Listen to the podcast of Kellie talking to our rowing research colleagues on managing low back pain in rowing.
GRowingBODIES spoke with Will Ruth of the Science of Rowing collaboration about our BJSM Epidemiology of Rowing injury and illness over two Olympiads research project. You can listen to the interview online.
The Science of Rowing is a resource for coaches and rowers of all levels. Each month, Will and co-authors, Blake Gourley and Joe DeLeo read across dozens of academic journals for rowing-relevant research, deliver summaries and takeaways from the most relevant articles, and discuss practical applications via audio roundtables, and supporting bonus content.
Subscriptions to the Science of Rowing in November are being donated to “A Most Beautiful Thing” Inclusion (AMBTI) Fund. This is a new organization created in partnership with the George Pocock Rowing Foundation and Arshay Cooper to support education, scholarship, and mentorship programs to get more kids rowing on the water, focusing on non-traditional communities and communities of color where youth face barriers to participation in the sport.
It was Kellie’s turn to talk to the Doc, Doc, Goose team and in this episode she discusses not only her research interests in preventing injury in rowers, but her career and practice philosophy.
Want to know more about injuries and illness in elite rowing? What injuries cost the most training time? How common is illness? How many training days does back or rib pain cost a rower?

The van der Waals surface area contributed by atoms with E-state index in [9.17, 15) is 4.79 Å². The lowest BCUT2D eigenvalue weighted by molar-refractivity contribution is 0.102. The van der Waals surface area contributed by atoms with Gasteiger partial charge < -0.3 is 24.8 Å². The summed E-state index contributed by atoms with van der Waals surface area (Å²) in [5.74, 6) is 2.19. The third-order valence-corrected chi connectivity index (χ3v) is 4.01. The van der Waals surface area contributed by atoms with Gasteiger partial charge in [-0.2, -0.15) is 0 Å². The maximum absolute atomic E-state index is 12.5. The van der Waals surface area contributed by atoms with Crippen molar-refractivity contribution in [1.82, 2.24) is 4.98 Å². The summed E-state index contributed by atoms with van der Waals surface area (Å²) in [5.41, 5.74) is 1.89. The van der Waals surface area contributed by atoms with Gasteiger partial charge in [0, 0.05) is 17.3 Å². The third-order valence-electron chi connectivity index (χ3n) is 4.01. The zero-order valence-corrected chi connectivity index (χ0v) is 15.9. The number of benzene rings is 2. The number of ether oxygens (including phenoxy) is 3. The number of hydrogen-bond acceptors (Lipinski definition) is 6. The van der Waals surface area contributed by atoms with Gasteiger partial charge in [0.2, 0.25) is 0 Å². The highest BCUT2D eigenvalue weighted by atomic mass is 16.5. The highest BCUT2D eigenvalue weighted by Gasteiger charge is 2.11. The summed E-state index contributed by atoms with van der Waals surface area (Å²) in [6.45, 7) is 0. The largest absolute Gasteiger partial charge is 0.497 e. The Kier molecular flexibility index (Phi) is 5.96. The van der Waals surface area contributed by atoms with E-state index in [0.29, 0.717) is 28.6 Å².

Dr Lari has discussed the findings of the recent British Journal of Sports Medicine (BJSM) article https://bjsm.bmj.com/content/early/2020/06/25/bjsports-2019-101402.info on the epidemiology of injury and illness in Australian rowers of two Olympiads with the crew at Doc, Doc, Goose.
Dr Rod Siegel (Sports Scientist), Dr Alice MacNamara (Sport & Exercise Medicine Doctor) and Bill Tait (Olympic Rowing Coach) have a fantastic rowing, science and medicine podcast and we explore the research project, the findings and what it all means for rowers and coaches in non technical language.
Find it at:
Youth often begin rowing right when they start to grow. Girls often have their major growth spurt from 12-14 years and boys from 14-16 years. Growing results in a loss of relative flexibility. Imagine how much tighter the hamstring muscle, running down the back of the thigh, becomes as a young boy grows 15cm in height over a 12 month period! Growth also results in a reduction in relative strength and young athletes often struggle to gain movement movement control of a growing body that is changing rapidly. Often boys gain regain relative strength a little quicker than girls and this is likely due to the hormonal changes that occur with growth and puberty.
Yoga has a great mix of benefits that can benefits the growing rower;
- long hold stretches that are especially focused around the hips
- holding of poses that require trunk control and hip & shoulder girdle strength
- meditation and focus on breath that can assist with achieving a state of calm during a difficult period of body changes
Dog pose is a perfect example of an exercise of specific benefit to rowers. The position that the rower gets into is not too different from the rock-over position required just after the finish of the drive. Without hamstring length the rower will collapse into a poor pelvic posture at the end of the drive or may not be able to tilt the pelvis to upright during rock-over resulting in a position of a less upright pelvis coming into the catch.
Reduced ability to control the pelvis has been linked to the development of low back pain in rowers and should be a major focus for injury prevention in the young developing rower.